Product Scope

Both Regulations include Annexes with a detailed list of HS codes concerned, however, we can state in general that EUTR focuses on timber and timber products, whereas the EUDR encompasses a broad range of raw materials and their derived products, collectively named “relevant commodities” and “relevant products” in the official legal text.

The former category comprises commodities identified by the EU as having the most significant impact on deforestation and forest degradation, including oil palm, soya, wood, cocoa, coffee, cattle, and natural rubber. The latter category includes goods that are fed with, produced from, or containing these commodities, such as cocoa beans and chocolate, cattle and leather, palm oil and glycerol, or furniture and paper.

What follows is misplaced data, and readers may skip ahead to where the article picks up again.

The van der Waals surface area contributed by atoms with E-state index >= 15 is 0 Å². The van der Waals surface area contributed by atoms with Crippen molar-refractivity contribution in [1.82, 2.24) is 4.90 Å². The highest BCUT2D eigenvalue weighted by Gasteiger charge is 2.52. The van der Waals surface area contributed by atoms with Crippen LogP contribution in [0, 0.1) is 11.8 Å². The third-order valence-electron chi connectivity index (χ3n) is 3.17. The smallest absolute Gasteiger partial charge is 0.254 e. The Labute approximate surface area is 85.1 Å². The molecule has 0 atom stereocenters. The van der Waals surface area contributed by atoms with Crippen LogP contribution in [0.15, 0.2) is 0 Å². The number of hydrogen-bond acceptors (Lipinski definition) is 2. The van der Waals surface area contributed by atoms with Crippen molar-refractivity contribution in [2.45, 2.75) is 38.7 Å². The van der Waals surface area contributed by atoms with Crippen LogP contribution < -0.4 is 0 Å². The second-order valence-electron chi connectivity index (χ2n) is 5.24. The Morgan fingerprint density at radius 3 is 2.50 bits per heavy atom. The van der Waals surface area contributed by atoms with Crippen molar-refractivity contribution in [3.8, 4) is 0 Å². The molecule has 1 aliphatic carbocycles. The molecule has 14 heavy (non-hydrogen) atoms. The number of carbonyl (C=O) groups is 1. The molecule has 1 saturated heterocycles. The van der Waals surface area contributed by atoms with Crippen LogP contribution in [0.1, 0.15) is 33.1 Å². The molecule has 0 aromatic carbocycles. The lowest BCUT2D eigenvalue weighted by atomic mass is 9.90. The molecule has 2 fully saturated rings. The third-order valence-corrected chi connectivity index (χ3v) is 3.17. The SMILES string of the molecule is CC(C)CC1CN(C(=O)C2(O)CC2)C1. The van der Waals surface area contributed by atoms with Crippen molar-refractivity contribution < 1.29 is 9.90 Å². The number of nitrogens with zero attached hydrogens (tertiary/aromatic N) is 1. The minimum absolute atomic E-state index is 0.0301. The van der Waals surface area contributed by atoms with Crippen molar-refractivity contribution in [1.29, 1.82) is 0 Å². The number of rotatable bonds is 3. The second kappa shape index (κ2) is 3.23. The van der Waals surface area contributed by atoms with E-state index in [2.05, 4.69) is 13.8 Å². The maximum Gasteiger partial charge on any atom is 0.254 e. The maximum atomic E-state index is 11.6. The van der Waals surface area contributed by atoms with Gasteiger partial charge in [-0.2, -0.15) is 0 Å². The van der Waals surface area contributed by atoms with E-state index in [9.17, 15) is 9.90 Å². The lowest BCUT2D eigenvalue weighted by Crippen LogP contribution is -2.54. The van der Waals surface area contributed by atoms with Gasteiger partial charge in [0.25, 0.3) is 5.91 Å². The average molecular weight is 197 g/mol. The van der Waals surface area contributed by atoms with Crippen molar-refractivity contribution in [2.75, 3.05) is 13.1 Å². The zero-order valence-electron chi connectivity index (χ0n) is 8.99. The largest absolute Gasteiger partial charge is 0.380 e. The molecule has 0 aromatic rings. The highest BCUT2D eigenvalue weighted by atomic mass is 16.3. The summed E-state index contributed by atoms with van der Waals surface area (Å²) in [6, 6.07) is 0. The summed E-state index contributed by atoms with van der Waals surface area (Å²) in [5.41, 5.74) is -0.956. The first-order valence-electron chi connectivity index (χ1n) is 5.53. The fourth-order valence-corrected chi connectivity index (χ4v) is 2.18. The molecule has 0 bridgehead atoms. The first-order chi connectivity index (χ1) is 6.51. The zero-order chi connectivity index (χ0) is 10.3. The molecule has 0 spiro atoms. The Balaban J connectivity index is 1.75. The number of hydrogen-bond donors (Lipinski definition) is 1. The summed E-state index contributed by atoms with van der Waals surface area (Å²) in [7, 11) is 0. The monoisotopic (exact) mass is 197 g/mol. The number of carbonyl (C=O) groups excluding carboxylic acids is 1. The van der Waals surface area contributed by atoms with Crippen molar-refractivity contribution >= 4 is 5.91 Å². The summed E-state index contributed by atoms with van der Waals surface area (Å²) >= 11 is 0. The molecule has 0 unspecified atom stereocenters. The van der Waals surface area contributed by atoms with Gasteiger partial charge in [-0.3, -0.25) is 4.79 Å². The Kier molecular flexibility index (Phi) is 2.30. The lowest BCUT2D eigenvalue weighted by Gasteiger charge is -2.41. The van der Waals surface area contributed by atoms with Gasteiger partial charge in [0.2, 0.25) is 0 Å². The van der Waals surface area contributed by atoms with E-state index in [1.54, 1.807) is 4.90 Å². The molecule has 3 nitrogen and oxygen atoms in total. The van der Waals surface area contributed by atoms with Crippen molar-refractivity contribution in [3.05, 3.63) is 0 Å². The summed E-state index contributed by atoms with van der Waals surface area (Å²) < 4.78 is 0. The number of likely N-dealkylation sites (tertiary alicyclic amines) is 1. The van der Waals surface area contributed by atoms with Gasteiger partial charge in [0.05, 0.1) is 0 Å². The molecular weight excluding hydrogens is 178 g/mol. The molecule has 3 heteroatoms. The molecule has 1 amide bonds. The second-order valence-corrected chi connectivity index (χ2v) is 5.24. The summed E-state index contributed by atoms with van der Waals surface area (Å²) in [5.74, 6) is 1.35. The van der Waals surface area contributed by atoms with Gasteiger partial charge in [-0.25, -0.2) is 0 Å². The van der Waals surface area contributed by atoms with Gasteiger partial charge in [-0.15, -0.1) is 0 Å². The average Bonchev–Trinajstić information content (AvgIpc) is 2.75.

Another similarity between the two Regulations is that they do not apply to goods that are made entirely from materials that otherwise would have been disposed of as waste and are therefore 100% recycled.

Conditions To Be Compliant

The objectives defined by EUTR and EUDR are similar, as both Regulations are aimed at addressing environmental concerns related to forestry, with EUDR affecting an even larger range of goods.

However, although for both EUTR and EUDR timber and timber products should be legally sourced, according to the laws stipulated in the country of production, only under the EUDR standards the materials must also be deforestation-free, meaning that even if they were legally harvested according to the country of production but still caused deforestation, they will be illegal in the EU.